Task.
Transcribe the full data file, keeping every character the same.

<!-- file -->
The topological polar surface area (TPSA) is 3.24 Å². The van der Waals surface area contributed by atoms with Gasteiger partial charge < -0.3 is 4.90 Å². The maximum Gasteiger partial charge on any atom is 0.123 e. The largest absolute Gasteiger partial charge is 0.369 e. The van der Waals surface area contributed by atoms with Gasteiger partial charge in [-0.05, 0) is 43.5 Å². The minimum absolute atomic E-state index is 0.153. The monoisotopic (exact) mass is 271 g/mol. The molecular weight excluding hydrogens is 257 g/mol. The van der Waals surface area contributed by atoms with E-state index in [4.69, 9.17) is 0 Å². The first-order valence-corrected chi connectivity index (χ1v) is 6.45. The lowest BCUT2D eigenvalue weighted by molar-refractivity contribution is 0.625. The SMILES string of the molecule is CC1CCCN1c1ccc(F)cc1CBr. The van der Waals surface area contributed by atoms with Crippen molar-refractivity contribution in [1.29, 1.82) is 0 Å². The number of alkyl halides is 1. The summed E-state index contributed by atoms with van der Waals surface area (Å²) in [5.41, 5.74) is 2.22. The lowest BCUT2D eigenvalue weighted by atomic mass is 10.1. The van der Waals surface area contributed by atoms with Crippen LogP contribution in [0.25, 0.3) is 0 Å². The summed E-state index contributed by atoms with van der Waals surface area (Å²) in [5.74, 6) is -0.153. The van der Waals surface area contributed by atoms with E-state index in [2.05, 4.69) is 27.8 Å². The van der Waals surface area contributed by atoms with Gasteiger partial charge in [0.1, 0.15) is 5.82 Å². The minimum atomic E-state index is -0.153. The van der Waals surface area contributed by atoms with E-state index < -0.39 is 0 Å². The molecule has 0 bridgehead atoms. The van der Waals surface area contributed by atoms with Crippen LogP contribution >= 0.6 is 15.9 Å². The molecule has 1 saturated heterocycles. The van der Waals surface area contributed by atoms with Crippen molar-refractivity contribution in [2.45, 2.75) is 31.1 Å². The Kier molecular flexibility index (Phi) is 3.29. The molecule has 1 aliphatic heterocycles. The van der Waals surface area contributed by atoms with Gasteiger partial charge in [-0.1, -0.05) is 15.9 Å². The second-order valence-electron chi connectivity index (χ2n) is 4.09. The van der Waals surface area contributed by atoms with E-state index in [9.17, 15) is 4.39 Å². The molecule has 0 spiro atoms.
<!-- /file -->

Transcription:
The topological polar surface area (TPSA) is 3.24 Å². The van der Waals surface area contributed by atoms with Gasteiger partial charge < -0.3 is 4.90 Å². The maximum Gasteiger partial charge on any atom is 0.123 e. The largest absolute Gasteiger partial charge is 0.369 e. The van der Waals surface area contributed by atoms with Gasteiger partial charge in [-0.05, 0) is 43.5 Å². The minimum absolute atomic E-state index is 0.153. The monoisotopic (exact) mass is 271 g/mol. The molecular weight excluding hydrogens is 257 g/mol. The van der Waals surface area contributed by atoms with E-state index in [4.69, 9.17) is 0 Å². The first-order valence-corrected chi connectivity index (χ1v) is 6.45. The lowest BCUT2D eigenvalue weighted by molar-refractivity contribution is 0.625. The SMILES string of the molecule is CC1CCCN1c1ccc(F)cc1CBr. The van der Waals surface area contributed by atoms with Crippen molar-refractivity contribution in [1.29, 1.82) is 0 Å². The number of alkyl halides is 1. The summed E-state index contributed by atoms with van der Waals surface area (Å²) in [5.41, 5.74) is 2.22. The lowest BCUT2D eigenvalue weighted by atomic mass is 10.1. The van der Waals surface area contributed by atoms with Crippen LogP contribution in [0.25, 0.3) is 0 Å². The summed E-state index contributed by atoms with van der Waals surface area (Å²) in [5.74, 6) is -0.153. The van der Waals surface area contributed by atoms with E-state index in [2.05, 4.69) is 27.8 Å². The van der Waals surface area contributed by atoms with Gasteiger partial charge in [0.1, 0.15) is 5.82 Å². The minimum atomic E-state index is -0.153. The van der Waals surface area contributed by atoms with E-state index < -0.39 is 0 Å². The molecule has 0 bridgehead atoms. The van der Waals surface area contributed by atoms with Crippen LogP contribution >= 0.6 is 15.9 Å². The molecule has 1 saturated heterocycles. The van der Waals surface area contributed by atoms with Crippen molar-refractivity contribution in [2.45, 2.75) is 31.1 Å². The Kier molecular flexibility index (Phi) is 3.29. The molecule has 1 aliphatic heterocycles. The van der Waals surface area contributed by atoms with Gasteiger partial charge in [-0.1, -0.05) is 15.9 Å². The second-order valence-electron chi connectivity index (χ2n) is 4.09. The van der Waals surface area contributed by atoms with E-state index in [9.17, 15) is 4.39 Å². The molecule has 0 spiro atoms.